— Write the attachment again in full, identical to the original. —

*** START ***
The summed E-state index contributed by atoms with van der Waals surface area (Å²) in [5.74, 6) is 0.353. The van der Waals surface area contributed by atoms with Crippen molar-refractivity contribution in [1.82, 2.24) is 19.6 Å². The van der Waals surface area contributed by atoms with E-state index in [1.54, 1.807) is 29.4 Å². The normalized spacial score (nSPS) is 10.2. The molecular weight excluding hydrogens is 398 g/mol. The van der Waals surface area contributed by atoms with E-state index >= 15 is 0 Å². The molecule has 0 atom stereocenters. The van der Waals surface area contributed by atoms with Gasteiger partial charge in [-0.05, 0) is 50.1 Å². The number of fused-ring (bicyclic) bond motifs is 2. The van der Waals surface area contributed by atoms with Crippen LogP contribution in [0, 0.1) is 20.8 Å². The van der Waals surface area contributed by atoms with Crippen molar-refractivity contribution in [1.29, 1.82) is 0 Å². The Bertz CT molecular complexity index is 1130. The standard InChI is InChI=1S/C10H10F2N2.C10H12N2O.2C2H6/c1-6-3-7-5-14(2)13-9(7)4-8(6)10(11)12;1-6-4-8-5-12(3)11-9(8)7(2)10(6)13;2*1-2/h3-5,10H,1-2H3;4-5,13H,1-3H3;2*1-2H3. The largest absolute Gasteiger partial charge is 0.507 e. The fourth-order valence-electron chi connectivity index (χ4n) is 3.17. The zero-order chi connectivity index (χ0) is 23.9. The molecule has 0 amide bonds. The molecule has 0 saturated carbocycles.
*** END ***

The summed E-state index contributed by atoms with van der Waals surface area (Å²) in [5.74, 6) is 0.353. The van der Waals surface area contributed by atoms with Crippen molar-refractivity contribution in [1.82, 2.24) is 19.6 Å². The van der Waals surface area contributed by atoms with E-state index in [1.54, 1.807) is 29.4 Å². The normalized spacial score (nSPS) is 10.2. The molecular weight excluding hydrogens is 398 g/mol. The van der Waals surface area contributed by atoms with E-state index >= 15 is 0 Å². The molecule has 0 atom stereocenters. The van der Waals surface area contributed by atoms with Gasteiger partial charge in [-0.05, 0) is 50.1 Å². The number of fused-ring (bicyclic) bond motifs is 2. The van der Waals surface area contributed by atoms with Crippen LogP contribution in [0, 0.1) is 20.8 Å². The van der Waals surface area contributed by atoms with Crippen molar-refractivity contribution in [1.29, 1.82) is 0 Å². The Bertz CT molecular complexity index is 1130. The standard InChI is InChI=1S/C10H10F2N2.C10H12N2O.2C2H6/c1-6-3-7-5-14(2)13-9(7)4-8(6)10(11)12;1-6-4-8-5-12(3)11-9(8)7(2)10(6)13;2*1-2/h3-5,10H,1-2H3;4-5,13H,1-3H3;2*1-2H3. The largest absolute Gasteiger partial charge is 0.507 e. The fourth-order valence-electron chi connectivity index (χ4n) is 3.17. The zero-order chi connectivity index (χ0) is 23.9. The molecule has 0 amide bonds. The molecule has 0 saturated carbocycles.